Next up was finding myself a talented and affordable artist on the web, and there is simply no better place to achieve that goal than deviantart. So I posted a job offer there for a laughably, maybe even insultingly low pay per image. To my surprise, I got dozens and dozens of replies to my job offer. One of them stuck out from the crowd. It was non other than the nice person from the Philippines I had been mentioning in my last post about building a starter Magic deck for the very same guy, 21 years old Aeronne “Ae” Paul Coronel. At this point, please let me show you what he is capable of by presenting you with the eye-candy as promised!

First some stunnings Sketches:

Albensang Dark Alb Sketches

From left to right: Dark Alb Wyrmrider – Dark Alb Deathbringer – Dark Alb Necromancer.

So you can see what Ae is capable of – to me his style and character designs are perfect, and especially the Wyrmrider looks magnificently kickass in my opinion!!

Next the first two colored artworks I have from Ae so far (more to come very soon as he seems to be both highly motivated and greatly motivated by my list of character names and instructions  I had sent him):

Defender & Archer small

Left: Light Alb High Guard – Right: Light Alb Archer

So yeah, we have established that the game will be looking badass in the end. By the way: There will be no duplicate cards in either the 25 cards Light Albs Deck or the 25 cards Dark Albs Deck so each character will be unique and my sister will take care of (most of) the names, whereby I will be helping her (to ensure that the names are not too cheesy…  haha) and having a say in that as well. I think the final product with no less than 50 anime-style artworks will be a very visually appealing one. So much for the visual… besides those a game needs a good system and well-designed mechanics, and that’s where my humble person comes in! Let me tell you some about how the game will actually work:

Game System and Mechanics – How Albensang is Played:

So, the basic premises are twofold and where mentioned before. Just to recap, here the premises I confined myself to:

  • The game cannot have any other components besides 54 cards at max & a booklet in a tuckbox.
  • The goal of the game is to deplete your own deck to zero cards before your opponent can do so.

The second premise was most defining for the following design work, as all other mechanics in the game are based on and centered around this one. So what soon came to my mind was that A) you would be trying to get rid off as many cards in hand as possible through pulling off clever combinations of said hand cards as B) at each beginning of turn (your own as well as your opponent’s) you’d be refilling your hand up to 5 cards, which is your starting hand size as well. So the more cards you are able to play during one turn, the more cards you’d be drawing anew from your deck at each beginning of turn, thus ever faster depleting your own deck. More on this system and the combat system I developed to fit these particular combination of mechanics a bit later on. For now, let me show you by means of an illustrative graphic just how little space the game actually needs to be played as well as a card preview with explanations (I am sorry, but the card text will be in German, as I will be doing this for my non-English speaking sister – it does not really matter for showcasing purposes though!).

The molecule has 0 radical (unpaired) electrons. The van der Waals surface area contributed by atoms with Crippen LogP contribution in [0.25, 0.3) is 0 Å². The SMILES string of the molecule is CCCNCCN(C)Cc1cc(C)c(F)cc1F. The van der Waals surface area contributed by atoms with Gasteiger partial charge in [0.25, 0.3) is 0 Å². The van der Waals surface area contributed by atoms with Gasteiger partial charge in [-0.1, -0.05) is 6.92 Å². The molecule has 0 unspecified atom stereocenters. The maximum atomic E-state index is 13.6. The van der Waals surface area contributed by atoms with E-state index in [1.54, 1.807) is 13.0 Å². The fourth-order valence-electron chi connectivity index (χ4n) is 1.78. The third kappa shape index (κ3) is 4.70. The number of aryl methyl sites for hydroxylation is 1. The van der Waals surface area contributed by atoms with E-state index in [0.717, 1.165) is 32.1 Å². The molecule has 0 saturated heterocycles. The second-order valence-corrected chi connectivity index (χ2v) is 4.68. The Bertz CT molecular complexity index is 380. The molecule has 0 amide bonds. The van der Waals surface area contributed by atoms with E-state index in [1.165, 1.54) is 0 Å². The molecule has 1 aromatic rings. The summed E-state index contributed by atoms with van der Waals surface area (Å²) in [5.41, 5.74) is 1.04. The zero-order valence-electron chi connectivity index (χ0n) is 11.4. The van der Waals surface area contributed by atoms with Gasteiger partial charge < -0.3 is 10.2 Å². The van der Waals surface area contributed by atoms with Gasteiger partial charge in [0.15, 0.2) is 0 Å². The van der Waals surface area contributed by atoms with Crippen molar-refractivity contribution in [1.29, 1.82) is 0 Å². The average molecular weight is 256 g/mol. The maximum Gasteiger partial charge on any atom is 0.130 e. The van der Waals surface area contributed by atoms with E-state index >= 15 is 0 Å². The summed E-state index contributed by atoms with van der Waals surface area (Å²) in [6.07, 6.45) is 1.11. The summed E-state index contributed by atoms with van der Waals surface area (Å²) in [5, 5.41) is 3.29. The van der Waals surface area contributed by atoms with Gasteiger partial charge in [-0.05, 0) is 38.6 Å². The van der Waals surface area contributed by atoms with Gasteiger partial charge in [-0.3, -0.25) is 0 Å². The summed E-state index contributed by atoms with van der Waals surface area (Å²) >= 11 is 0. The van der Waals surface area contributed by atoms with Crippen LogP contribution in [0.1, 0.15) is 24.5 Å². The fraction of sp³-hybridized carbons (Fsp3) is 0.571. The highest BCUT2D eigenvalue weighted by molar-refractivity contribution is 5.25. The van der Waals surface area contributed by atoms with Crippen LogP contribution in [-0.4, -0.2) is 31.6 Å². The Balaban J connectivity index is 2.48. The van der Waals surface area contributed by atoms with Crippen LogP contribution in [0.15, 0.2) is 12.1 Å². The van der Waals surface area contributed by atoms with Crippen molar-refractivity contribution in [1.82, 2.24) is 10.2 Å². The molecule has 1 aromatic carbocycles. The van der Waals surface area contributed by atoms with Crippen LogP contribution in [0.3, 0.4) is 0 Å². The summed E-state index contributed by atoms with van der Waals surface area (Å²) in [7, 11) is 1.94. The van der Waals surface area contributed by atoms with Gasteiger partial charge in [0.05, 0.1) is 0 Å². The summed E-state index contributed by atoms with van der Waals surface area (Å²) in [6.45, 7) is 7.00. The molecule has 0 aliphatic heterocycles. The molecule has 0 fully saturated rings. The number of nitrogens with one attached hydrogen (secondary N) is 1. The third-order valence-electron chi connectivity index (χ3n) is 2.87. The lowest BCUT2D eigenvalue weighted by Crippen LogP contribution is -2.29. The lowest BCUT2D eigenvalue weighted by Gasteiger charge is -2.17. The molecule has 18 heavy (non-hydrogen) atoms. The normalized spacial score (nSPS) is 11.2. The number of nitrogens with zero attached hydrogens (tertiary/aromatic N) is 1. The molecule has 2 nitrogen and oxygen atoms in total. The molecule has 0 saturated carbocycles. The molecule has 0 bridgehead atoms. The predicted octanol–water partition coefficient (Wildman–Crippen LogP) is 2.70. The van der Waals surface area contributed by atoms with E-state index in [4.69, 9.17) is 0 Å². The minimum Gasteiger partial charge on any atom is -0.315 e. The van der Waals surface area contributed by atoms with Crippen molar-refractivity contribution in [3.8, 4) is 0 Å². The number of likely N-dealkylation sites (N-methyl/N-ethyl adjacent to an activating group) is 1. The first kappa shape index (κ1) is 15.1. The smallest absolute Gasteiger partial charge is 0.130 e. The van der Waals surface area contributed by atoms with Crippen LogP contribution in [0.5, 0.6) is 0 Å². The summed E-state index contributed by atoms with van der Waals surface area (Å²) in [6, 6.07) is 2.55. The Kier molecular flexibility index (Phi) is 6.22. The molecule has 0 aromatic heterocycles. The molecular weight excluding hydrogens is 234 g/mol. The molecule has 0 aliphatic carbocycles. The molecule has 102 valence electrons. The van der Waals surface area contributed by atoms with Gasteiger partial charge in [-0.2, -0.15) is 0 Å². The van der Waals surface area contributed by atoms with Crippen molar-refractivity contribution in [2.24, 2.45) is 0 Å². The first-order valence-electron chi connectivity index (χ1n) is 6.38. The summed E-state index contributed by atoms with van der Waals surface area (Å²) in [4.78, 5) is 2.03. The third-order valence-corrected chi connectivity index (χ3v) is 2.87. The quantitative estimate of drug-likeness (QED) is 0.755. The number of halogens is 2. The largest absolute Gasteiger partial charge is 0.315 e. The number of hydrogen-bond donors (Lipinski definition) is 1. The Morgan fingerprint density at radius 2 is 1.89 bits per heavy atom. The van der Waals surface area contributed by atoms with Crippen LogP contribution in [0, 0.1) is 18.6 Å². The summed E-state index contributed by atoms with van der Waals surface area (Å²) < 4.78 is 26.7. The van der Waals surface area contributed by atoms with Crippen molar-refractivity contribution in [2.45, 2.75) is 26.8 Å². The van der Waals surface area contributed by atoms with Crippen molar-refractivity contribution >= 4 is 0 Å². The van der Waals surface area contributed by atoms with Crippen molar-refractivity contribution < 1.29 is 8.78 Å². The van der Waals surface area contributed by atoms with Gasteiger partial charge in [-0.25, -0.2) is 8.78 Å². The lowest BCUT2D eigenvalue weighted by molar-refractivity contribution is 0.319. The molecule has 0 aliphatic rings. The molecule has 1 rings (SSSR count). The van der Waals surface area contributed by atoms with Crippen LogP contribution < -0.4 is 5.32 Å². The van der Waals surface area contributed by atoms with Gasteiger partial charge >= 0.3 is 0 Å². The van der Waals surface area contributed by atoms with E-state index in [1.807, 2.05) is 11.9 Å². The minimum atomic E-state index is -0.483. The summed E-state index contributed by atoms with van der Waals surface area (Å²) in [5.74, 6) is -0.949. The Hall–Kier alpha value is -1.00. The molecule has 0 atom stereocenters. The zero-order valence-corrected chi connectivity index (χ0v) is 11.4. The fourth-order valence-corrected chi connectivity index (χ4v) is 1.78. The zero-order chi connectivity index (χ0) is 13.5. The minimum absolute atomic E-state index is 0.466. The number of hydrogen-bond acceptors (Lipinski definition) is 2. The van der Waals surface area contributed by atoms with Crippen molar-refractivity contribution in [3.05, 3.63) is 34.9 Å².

So here is what the whole playing field in a game of Albensang would look like:

Albensang Playing Field

So yes, that is all there is to the layout of the playing field in Albensang. Just three stacks of cards – the two player’s decks and in between the central Stack where cards will be played to. Of course each player would have a hand of cards, but as the name cardhand indicates, that is not placed on the table under normal circumstances. So you could play this game on a surface not much larger than a DVD case, which is quite neat I think and I had achieved one of my goals of creating a game I’d enjoy that is not only highly portable but can be played pretty much anywhere.

At this point I have to thank my dear friend and talented artist Dennis Saputra for doing the nice card backs as seen above as well as the full  game logo as to be seen below:

Albensang logo Final

Next and before I tell you how depleting your own deck in order to win is done, I would like to showcase the “anatomy” of an Albensang cards. In general, to save card slots / to keep the card count low, there is only one type of card. But the cool part is you can play or use it in three different ways, quite similar to what I did in the AWE Tactical Card Game previously. Play a upright as a Character, play it sideways (rotated 90°) as a Spell or face-down to generate resources (which are called “Vigor”, which just means life force which I see as a good alternative name to “Mana” which has been used over and over again already). I would like to seize the opportunity to extend my gratitude towards my awesome new gaming buddy Stefan, who suggested a simple and elegant alternative to the awkward resource system I had been using previously. Thank you Stefan for testing and suggesting! 😀